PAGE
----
In an open, unstructured meditation approach there are many ways to meditate. You’ll find your way and over time it will change. By reflecting upon your meditative process, you become aware of how you’re meditating and how meditation supports and informs you. Here are some initial suggestions to get started.
- Choose a comfortable position with the support of a chair, couch, cushion, or backjack. It’s easier to settle when you are comfortable.
- Find a quiet place where you’re likely not to be disturbed.
- Choose a length of time to meditate. Consider starting with 20-30 minutes. If that seems too long, try a shorter time: don’t stress yourself trying to meditate for too long. If you already meditate choose a time length that works well for you. If you are pinched for time, whatever time you have is good. Using a timer can help.
- Let your thoughts, feelings, emotions and attention move around. Whatever arises in meditation is okay: nothing is inherently taboo. Let your attention go where it is drawn. This might not feel like “meditation”, though consider that this is another kind of meditation with different benefits.
- Try to keep your body still. If you become uncomfortable, move slowly and carefully into a more comfortable posture. Stillness in meditation develops with practice over time.
- At times in the meditation you may want to ground your attention, especially if things become chaotic or overwhelming. You need not stay for long, though sometimes you will settle for a while.
- If you are new to meditation consider that you might already have a safe, still place that you access internally.
- You can experiment with perching on the still point where your body touches the earth; where the feet touch the ground, or the body touches the chair, couch or cushion.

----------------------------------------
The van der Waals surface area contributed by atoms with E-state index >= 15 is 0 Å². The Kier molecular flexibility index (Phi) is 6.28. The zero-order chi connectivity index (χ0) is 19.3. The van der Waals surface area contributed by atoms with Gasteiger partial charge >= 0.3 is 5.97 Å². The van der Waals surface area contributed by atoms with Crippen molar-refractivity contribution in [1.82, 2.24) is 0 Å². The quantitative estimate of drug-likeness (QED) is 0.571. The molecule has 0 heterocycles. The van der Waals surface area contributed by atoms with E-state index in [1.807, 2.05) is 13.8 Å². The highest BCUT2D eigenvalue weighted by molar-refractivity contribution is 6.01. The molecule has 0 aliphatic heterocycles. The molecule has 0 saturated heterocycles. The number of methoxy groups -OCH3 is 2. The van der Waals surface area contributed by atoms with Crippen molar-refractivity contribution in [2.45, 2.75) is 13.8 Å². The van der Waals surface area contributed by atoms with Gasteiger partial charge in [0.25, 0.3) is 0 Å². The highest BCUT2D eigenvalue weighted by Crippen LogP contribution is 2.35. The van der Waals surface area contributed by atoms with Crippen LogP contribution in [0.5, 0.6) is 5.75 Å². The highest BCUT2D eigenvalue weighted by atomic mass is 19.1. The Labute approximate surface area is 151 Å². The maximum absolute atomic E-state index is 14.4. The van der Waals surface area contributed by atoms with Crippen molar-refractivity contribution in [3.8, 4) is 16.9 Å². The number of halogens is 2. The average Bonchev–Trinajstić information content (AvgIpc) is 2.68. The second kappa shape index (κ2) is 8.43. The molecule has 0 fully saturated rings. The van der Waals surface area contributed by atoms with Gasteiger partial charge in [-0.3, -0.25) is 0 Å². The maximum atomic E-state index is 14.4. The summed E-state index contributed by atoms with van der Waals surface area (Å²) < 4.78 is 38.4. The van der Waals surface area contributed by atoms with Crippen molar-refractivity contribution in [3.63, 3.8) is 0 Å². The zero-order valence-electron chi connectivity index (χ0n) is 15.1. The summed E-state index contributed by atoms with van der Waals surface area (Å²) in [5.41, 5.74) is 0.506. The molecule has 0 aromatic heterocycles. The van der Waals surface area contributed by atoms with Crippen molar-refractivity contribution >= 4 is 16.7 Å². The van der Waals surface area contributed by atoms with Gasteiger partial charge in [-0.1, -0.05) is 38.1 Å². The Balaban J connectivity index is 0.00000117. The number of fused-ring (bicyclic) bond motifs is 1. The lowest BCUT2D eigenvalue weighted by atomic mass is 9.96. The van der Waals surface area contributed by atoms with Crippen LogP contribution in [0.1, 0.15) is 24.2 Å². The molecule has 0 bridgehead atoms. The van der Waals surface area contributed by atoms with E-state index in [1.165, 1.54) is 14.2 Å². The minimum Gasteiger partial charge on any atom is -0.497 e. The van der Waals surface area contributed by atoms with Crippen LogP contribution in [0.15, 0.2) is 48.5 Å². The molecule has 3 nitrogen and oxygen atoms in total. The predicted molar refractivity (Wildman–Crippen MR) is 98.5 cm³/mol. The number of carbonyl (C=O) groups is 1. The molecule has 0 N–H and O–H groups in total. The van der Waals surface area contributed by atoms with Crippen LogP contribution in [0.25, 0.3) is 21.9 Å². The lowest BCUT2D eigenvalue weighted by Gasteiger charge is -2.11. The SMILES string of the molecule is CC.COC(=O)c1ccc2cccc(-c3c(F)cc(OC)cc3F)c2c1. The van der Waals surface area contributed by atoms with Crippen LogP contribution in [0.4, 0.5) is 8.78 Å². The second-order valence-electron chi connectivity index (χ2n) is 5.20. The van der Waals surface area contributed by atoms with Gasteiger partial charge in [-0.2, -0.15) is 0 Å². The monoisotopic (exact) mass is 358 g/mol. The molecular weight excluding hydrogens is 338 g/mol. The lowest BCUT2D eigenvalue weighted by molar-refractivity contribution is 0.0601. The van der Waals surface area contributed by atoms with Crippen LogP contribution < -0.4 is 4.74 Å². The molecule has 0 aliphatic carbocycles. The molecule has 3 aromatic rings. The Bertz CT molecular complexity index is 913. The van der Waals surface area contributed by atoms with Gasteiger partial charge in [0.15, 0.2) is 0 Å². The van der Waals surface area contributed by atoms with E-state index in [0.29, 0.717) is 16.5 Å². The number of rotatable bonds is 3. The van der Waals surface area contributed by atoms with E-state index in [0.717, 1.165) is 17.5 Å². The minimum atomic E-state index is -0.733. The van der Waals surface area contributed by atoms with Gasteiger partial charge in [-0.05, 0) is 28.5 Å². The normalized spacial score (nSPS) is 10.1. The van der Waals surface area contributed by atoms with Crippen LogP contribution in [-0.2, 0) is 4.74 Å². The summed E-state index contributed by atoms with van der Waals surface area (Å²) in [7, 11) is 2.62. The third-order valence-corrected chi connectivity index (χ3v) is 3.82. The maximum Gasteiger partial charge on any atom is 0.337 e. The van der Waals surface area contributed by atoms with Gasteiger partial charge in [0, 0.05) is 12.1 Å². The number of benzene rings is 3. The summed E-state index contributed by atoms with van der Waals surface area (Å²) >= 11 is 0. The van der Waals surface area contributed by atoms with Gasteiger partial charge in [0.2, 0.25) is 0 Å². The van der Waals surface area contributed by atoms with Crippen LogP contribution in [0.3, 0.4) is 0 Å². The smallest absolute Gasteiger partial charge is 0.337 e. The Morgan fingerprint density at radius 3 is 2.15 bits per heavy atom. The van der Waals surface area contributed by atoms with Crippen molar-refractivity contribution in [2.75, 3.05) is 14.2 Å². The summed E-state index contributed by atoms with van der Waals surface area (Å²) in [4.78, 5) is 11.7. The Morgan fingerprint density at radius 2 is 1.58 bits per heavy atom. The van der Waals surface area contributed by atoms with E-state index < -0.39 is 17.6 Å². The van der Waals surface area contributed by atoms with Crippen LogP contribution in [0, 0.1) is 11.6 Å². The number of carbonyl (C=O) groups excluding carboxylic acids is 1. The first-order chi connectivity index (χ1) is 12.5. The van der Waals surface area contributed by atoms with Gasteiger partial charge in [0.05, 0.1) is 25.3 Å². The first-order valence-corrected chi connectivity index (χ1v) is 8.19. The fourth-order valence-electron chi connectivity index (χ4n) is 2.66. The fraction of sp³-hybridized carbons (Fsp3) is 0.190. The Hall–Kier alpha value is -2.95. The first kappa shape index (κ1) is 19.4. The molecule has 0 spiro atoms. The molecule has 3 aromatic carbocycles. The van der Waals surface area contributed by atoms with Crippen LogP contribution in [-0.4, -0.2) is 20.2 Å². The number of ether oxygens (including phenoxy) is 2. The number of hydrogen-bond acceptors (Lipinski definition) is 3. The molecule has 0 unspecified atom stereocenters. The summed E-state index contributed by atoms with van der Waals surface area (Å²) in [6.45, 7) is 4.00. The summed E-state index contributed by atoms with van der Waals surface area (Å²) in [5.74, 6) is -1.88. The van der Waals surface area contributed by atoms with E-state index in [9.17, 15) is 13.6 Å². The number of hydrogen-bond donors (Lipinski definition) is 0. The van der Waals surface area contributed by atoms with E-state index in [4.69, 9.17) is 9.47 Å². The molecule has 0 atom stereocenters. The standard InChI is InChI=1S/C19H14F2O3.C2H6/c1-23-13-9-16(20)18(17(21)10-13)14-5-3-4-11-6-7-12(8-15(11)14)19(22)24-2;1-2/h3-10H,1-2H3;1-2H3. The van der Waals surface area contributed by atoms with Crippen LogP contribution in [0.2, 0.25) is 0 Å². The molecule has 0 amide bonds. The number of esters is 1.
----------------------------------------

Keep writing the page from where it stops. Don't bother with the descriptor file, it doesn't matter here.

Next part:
- If you have a meditation practice use a focus object that comes easily to you such as the breath, awareness of the body or a mantra.
- No need to settle on a perch when something else is calling for your attention.
- Take time to reflect upon your meditative experiences; this is how you’ll develop more meditative insight.
- Journaling can support awareness and memory.
- Write down what is easiest to remember first. Then fill in more as you remember it.
- Describe your experience in your own words.
- Try and stick with what happened in the meditation. If you add interpretation or associations, put these thoughts in parenthesis or some other notation. This helps discern what happened in the meditation from what followed from it.
- Consider the content of your thoughts, the tone of your emotions, your relationship to your experience. Did you hear sounds, feel sensations, hear thoughts, see visuals? How did you relate to what happened?
- Whatever you remember will be enough. Don’t be concerned with remembering all of it: it’s not necessary or possible.